The purpose of the present study was to examine whether adolescent perceptions of mothers' and fathers' contributions to interparental discord changed from early to middle adolescence and if the changes were related to adolescent negative mood. Data were drawn from the National Longitudinal Survey of Youth 1997. Adolescents who were in 7th grade at the Wave 1 assessment and lived with both biological parents during Waves 1-4 were included in this research ( n=812; 55% boys; 69% White). Findings indicated that adolescents' perceptions of their mothers' and their fathers' contributions to interparental discord increased at similar rates from early to middle adolescence. The largest increases in adolescent perceptions of mothers' and fathers' contributions to interparental discord from 7th to 9th grades were associated with the largest increases in adolescent negative mood from 7th to 10th grades. Girls' perceptions of their fathers' contributions to interparental relationship problems increased at a steeper rate compared with boys. Findings are discussed in the context of the sensitization hypothesis. [ABSTRACT FROM AUTHOR]

Copyright of Journal of Research on Adolescence (Blackwell Publishing Limited) is the property of Wiley-Blackwell and its content may not be copied or emailed to multiple sites or posted to a listserv without the copyright holder's express written permission. However, users may print, download, or email articles for individual use. This abstract may be abridged. No warranty is given about the accuracy of the copy. Users should refer to the original published version of the material for the full abstract. (Copyright applies to all Abstracts.)

Bibliography Citation
Parra, Gilbert R., Lisa Jobe-Shields, Katherine M. Kitzmann, Aaron M. Luebbe, James P. Olsen and Genevieve L. Davis. "Investigation of Change in Adolescent Perceptions of Mothers' and Fathers' Contributions to Interparental Discord From 7th to 9th Grades." Journal of Research on Adolescence 21,2 (June 2011): 408-419.
12. Romich, Jennifer L.
Lundberg, Shelly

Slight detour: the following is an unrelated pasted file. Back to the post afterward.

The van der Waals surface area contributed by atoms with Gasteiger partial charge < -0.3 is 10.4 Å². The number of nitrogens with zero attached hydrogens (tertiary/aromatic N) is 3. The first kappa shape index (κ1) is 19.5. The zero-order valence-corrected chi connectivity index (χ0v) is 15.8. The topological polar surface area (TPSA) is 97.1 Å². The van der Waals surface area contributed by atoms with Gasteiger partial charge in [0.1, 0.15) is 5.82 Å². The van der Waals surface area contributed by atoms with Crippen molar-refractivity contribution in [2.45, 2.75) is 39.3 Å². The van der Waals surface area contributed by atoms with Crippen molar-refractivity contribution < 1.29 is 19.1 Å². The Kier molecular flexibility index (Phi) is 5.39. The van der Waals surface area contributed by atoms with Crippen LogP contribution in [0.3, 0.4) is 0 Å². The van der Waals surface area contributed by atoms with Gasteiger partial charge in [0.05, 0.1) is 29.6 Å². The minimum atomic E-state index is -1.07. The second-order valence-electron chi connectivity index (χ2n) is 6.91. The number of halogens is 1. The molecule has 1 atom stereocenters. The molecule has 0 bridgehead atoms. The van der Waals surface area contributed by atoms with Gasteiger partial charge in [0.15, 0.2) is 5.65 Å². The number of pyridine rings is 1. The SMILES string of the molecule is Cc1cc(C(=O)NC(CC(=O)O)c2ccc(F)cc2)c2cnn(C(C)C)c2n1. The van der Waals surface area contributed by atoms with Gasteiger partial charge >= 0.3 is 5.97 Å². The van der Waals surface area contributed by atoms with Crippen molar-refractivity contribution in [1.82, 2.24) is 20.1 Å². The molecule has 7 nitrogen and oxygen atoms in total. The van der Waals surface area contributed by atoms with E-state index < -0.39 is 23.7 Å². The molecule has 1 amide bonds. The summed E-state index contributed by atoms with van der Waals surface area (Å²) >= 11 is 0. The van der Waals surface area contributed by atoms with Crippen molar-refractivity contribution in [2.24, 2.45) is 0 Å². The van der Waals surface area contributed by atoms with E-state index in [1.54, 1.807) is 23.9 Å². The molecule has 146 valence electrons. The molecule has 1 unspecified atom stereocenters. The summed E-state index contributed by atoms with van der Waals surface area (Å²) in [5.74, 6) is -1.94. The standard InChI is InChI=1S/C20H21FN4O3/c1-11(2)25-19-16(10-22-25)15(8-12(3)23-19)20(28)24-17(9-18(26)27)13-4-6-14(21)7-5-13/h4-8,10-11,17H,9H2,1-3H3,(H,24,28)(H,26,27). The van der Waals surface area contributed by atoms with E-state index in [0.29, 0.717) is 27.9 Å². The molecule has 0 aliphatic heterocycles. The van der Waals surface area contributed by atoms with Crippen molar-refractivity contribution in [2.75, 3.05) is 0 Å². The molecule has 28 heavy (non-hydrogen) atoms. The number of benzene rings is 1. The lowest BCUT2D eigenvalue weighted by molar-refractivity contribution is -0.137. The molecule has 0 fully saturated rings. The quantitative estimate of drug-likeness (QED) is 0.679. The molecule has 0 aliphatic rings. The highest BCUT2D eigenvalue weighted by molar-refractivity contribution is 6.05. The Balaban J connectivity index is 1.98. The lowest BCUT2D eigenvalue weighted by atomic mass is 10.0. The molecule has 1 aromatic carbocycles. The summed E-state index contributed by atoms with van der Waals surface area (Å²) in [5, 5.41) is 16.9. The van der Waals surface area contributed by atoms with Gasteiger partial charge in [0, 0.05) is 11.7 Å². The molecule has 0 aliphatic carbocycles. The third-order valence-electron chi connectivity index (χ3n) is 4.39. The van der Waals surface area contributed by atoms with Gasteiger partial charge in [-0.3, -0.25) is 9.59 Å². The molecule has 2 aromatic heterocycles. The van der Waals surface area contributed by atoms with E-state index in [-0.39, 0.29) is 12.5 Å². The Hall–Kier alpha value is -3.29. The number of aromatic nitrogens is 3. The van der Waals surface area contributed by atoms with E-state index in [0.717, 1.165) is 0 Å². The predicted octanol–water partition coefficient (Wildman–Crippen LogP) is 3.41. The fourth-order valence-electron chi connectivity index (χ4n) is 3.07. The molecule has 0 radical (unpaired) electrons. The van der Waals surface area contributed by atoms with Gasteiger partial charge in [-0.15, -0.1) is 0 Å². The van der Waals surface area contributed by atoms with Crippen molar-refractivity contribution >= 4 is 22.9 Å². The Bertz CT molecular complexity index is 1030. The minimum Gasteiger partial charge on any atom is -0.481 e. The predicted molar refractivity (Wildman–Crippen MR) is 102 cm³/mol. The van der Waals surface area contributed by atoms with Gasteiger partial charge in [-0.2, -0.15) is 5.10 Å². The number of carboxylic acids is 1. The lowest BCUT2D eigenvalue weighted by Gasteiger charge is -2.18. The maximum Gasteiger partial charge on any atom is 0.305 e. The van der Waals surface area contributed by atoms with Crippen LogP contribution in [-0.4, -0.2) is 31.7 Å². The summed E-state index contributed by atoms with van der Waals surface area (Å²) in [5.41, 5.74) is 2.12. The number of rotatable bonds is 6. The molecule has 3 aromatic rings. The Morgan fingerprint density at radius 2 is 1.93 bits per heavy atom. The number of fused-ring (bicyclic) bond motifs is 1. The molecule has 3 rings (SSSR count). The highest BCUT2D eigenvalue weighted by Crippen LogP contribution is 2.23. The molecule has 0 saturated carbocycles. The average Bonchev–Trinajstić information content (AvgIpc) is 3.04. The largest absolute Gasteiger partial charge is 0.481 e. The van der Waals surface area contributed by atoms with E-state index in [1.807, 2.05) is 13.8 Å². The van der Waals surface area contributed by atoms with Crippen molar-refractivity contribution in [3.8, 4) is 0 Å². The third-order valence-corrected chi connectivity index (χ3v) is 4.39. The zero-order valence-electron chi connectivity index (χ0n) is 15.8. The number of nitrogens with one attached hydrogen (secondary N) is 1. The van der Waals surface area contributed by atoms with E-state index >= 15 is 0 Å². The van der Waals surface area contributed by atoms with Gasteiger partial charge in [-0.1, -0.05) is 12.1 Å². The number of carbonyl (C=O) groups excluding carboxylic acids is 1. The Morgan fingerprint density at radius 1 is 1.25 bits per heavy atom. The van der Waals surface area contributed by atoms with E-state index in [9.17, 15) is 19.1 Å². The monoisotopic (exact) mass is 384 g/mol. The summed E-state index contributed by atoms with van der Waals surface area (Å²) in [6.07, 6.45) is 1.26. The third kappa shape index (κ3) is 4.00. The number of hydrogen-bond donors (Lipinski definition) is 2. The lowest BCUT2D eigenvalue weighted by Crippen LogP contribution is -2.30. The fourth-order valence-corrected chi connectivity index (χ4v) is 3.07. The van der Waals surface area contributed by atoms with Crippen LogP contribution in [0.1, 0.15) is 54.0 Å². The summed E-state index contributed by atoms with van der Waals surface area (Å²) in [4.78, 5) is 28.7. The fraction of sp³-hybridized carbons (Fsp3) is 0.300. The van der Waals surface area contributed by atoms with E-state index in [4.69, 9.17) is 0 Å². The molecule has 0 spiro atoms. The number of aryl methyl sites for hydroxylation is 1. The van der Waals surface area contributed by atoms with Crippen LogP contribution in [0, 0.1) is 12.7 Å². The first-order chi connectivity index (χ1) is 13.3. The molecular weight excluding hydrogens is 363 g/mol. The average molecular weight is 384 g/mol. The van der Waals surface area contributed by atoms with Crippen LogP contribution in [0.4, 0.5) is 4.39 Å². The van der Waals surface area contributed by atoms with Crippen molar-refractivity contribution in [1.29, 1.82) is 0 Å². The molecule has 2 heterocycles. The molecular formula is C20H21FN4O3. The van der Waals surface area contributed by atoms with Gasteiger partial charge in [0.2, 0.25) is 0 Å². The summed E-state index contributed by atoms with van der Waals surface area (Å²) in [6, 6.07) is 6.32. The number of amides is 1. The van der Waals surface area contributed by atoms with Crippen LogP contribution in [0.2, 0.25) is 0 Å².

Tsang, Kwok Ping
Independence Giving or Autonomy Taking? Childhood Predictors of Decision-Sharing Patterns Between Young Adolescents and Parents
Journal of Research on Adolescence 19,4 (December 2009): 587-600.
Also: http://onlinelibrary.wiley.com/doi/10.1111/j.1532-7795.2009.00612.x/abstract
Cohort(s): Children of the NLSY79
Publisher: Blackwell Publishing, Inc. => Wiley Online
Keyword(s): Adolescent Behavior; Behavior Problems Index (BPI); Child Self-Administered Supplement (CSAS); Parent-Child Relationship/Closeness; Parenting Skills/Styles; Peabody Individual Achievement Test (PIAT- Math); Peabody Picture Vocabulary Test (PPVT)

This article reports on a study of whether young adolescents make decisions autonomously, share decisions with their parents, or have decisions made for them by parents. Using a sample of 2,632 12- and 13-year-olds from the National Longitudinal Survey of Youth 1979 Child Survey we examine how childhood behavior and competence influence decision patterns in young adolescence. Individual models are used to test whether traits predict decision patterns, and sibling fixed-effects models allow us to estim\ate effects of child characteristics net of stable family contributions. In both individual and sibling fixed-effects models, children with higher verbal ability share more decision making with parents. Children with greater mathematical aptitude and children who are impulsive are more likely to make decisions without consulting parents. The impulsivity effect is stronger in families with fewer resources. These results suggest that children directly and indirectly influence household decision-sharing patterns.
Bibliography Citation
Romich, Jennifer L., Shelly Lundberg and Kwok Ping Tsang. "Independence Giving or Autonomy Taking? Childhood Predictors of Decision-Sharing Patterns Between Young Adolescents and Parents." Journal of Research on Adolescence 19,4 (December 2009): 587-600.
13. Upchurch, Dawn M.
Early Schooling and Childbearing Experiences: Implications for Postsecondary School Attendance
Journal of Research on Adolescence 3,4 (1993): 423-443
Cohort(s): NLSY79
Publisher: Lawrence Erlbaum Associates ==> Taylor & Francis
Keyword(s): Adolescent Fertility; Childbearing; Dropouts; Education; Family Background; Fertility; Household Composition; Mothers, Adolescent; School Completion; School Dropouts; Schooling; Schooling, Post-secondary

Permission to reprint the abstract has been denied by the publisher.

Bibliography Citation
Upchurch, Dawn M. "Early Schooling and Childbearing Experiences: Implications for Postsecondary School Attendance." Journal of Research on Adolescence 3,4 (1993): 423-443.